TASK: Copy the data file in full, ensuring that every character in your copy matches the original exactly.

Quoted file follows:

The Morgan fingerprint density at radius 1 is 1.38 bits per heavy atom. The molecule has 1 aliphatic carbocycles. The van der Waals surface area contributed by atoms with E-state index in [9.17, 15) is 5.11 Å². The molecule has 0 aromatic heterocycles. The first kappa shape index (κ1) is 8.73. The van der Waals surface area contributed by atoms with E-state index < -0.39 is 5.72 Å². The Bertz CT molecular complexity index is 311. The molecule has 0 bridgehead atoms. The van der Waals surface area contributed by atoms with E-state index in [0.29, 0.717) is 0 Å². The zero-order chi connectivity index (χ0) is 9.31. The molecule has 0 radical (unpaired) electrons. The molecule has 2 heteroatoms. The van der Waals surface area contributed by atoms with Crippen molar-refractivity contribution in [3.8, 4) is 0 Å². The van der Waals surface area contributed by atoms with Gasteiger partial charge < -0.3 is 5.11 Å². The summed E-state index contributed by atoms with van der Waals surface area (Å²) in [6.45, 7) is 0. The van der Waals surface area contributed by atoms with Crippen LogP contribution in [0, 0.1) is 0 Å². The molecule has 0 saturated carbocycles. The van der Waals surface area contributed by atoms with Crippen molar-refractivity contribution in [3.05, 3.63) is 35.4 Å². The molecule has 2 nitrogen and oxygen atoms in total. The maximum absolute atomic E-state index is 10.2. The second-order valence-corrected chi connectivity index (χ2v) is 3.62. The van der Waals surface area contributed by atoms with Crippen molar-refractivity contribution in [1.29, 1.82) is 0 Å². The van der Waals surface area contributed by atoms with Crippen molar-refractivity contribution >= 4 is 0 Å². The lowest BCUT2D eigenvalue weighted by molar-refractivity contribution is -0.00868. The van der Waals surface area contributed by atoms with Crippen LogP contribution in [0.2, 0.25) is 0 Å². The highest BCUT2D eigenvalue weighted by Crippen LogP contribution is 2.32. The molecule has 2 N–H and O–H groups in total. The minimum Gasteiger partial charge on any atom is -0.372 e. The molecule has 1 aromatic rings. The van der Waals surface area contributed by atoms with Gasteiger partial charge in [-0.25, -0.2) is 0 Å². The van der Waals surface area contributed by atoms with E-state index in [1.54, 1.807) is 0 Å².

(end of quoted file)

The Morgan fingerprint density at radius 1 is 1.38 bits per heavy atom. The molecule has 1 aliphatic carbocycles. The van der Waals surface area contributed by atoms with E-state index in [9.17, 15) is 5.11 Å². The molecule has 0 aromatic heterocycles. The first kappa shape index (κ1) is 8.73. The van der Waals surface area contributed by atoms with E-state index < -0.39 is 5.72 Å². The Bertz CT molecular complexity index is 311. The molecule has 0 bridgehead atoms. The van der Waals surface area contributed by atoms with E-state index in [0.29, 0.717) is 0 Å². The zero-order chi connectivity index (χ0) is 9.31. The molecule has 0 radical (unpaired) electrons. The molecule has 2 heteroatoms. The van der Waals surface area contributed by atoms with Crippen molar-refractivity contribution in [3.8, 4) is 0 Å². The van der Waals surface area contributed by atoms with Gasteiger partial charge < -0.3 is 5.11 Å². The summed E-state index contributed by atoms with van der Waals surface area (Å²) in [6.45, 7) is 0. The van der Waals surface area contributed by atoms with Crippen LogP contribution in [0, 0.1) is 0 Å². The molecule has 0 saturated carbocycles. The van der Waals surface area contributed by atoms with Crippen molar-refractivity contribution in [3.05, 3.63) is 35.4 Å². The molecule has 2 nitrogen and oxygen atoms in total. The maximum absolute atomic E-state index is 10.2. The second-order valence-corrected chi connectivity index (χ2v) is 3.62. The van der Waals surface area contributed by atoms with Crippen molar-refractivity contribution in [1.29, 1.82) is 0 Å². The van der Waals surface area contributed by atoms with Crippen molar-refractivity contribution >= 4 is 0 Å². The lowest BCUT2D eigenvalue weighted by molar-refractivity contribution is -0.00868. The van der Waals surface area contributed by atoms with Crippen LogP contribution in [0.2, 0.25) is 0 Å². The highest BCUT2D eigenvalue weighted by Crippen LogP contribution is 2.32. The molecule has 2 N–H and O–H groups in total. The minimum Gasteiger partial charge on any atom is -0.372 e. The molecule has 1 aromatic rings. The van der Waals surface area contributed by atoms with Gasteiger partial charge in [-0.25, -0.2) is 0 Å². The van der Waals surface area contributed by atoms with E-state index in [1.54, 1.807) is 0 Å².